There's a dollar store near me where the cashiers apparently have to keep a handful of seasonal items at their registers and ask every customer if they'd like to add something (glow sticks and/or bubbles last month, gloves and/or socks when I went in the winter, etc.) to their order. I think this is generally stupid, because the items are all things that the customers could have found and grabbed while shopping throughout the store, so obviously if they have arrived at the register without that item, chances are pretty good that no, they would not like to add them to their order. Whatever. When I happen to go to that store, I just look thoughtfully at the items offered to me, then politely decline, or accept if I decide that, yes, maybe I would actually like a pack of glow sticks or something.
I went in the other day to get some stuff for a care package to mail to someone, and as I'm standing in line, I hear the cashier ask someone if they would like to buy school supplies to donate to military families. Okay, this is a slightly improved spiel over simply asking people to buy some bubbles, but I still don't want to do it. I get to the register, and the cashier asks if I'd like to donate some school supplies to military families. I say no, because...no. I know from experiences that cashiers are not interested in your reasons for declining to donate to charities, so I just leave it at that.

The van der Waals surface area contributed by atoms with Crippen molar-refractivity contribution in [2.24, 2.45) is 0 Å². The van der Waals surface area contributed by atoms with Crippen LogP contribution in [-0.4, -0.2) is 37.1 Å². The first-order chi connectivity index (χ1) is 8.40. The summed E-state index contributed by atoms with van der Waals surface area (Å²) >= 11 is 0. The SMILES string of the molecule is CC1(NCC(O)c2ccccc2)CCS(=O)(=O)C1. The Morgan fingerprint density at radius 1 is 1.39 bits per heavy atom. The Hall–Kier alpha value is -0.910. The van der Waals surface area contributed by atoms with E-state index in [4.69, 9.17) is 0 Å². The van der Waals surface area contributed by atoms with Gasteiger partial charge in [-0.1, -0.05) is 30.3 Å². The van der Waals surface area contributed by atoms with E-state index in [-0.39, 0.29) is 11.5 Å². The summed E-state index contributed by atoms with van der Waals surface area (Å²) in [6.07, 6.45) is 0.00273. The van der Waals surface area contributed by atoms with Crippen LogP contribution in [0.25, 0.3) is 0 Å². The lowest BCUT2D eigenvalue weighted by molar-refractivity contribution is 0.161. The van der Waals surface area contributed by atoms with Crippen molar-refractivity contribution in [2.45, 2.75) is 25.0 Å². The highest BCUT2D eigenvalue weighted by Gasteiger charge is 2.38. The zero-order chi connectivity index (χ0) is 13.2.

"Are you suuure?" She asks, and the look on her face reads as irritation to me.
"Nah, not today," I reply, and dig out my credit card.
"It's for military families," she repeats, somewhere between incredulous and frustrated.
"No, I'd rather not today." At this point, I'm a little bit snappish. No one in this store has ever pushed their last-minute items on me like this before. She runs my card and hands me my receipt, and as I'm turning away, I hear her mutter something about supporting the troops.
Maybe the cashiers at this store have a quota that they have to sell every month. Maybe her mother/father/sister/brother/friend/whoe